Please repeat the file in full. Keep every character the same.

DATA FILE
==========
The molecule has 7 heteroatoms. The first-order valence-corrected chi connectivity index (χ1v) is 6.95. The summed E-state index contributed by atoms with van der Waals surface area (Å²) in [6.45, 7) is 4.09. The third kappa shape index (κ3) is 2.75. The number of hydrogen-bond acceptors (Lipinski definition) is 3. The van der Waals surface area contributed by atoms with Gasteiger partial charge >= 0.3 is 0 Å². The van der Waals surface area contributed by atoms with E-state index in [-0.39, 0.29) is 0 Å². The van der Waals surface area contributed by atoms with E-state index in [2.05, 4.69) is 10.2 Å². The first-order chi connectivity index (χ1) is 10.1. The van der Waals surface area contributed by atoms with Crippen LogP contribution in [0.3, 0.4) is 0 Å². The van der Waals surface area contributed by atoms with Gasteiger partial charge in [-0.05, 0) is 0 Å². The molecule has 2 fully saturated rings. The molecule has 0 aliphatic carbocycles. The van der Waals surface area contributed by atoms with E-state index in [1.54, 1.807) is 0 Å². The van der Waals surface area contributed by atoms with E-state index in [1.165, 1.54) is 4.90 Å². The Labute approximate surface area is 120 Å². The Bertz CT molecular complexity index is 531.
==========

The molecule has 7 heteroatoms. The first-order valence-corrected chi connectivity index (χ1v) is 6.95. The summed E-state index contributed by atoms with van der Waals surface area (Å²) in [6.45, 7) is 4.09. The third kappa shape index (κ3) is 2.75. The number of hydrogen-bond acceptors (Lipinski definition) is 3. The van der Waals surface area contributed by atoms with Gasteiger partial charge >= 0.3 is 0 Å². The van der Waals surface area contributed by atoms with E-state index in [-0.39, 0.29) is 0 Å². The van der Waals surface area contributed by atoms with E-state index in [2.05, 4.69) is 10.2 Å². The first-order chi connectivity index (χ1) is 10.1. The van der Waals surface area contributed by atoms with Crippen LogP contribution in [0.3, 0.4) is 0 Å². The van der Waals surface area contributed by atoms with Gasteiger partial charge in [-0.05, 0) is 0 Å². The molecule has 2 fully saturated rings. The molecule has 0 aliphatic carbocycles. The van der Waals surface area contributed by atoms with E-state index in [1.54, 1.807) is 0 Å². The van der Waals surface area contributed by atoms with E-state index in [1.165, 1.54) is 4.90 Å². The Labute approximate surface area is 120 Å². The Bertz CT molecular complexity index is 531.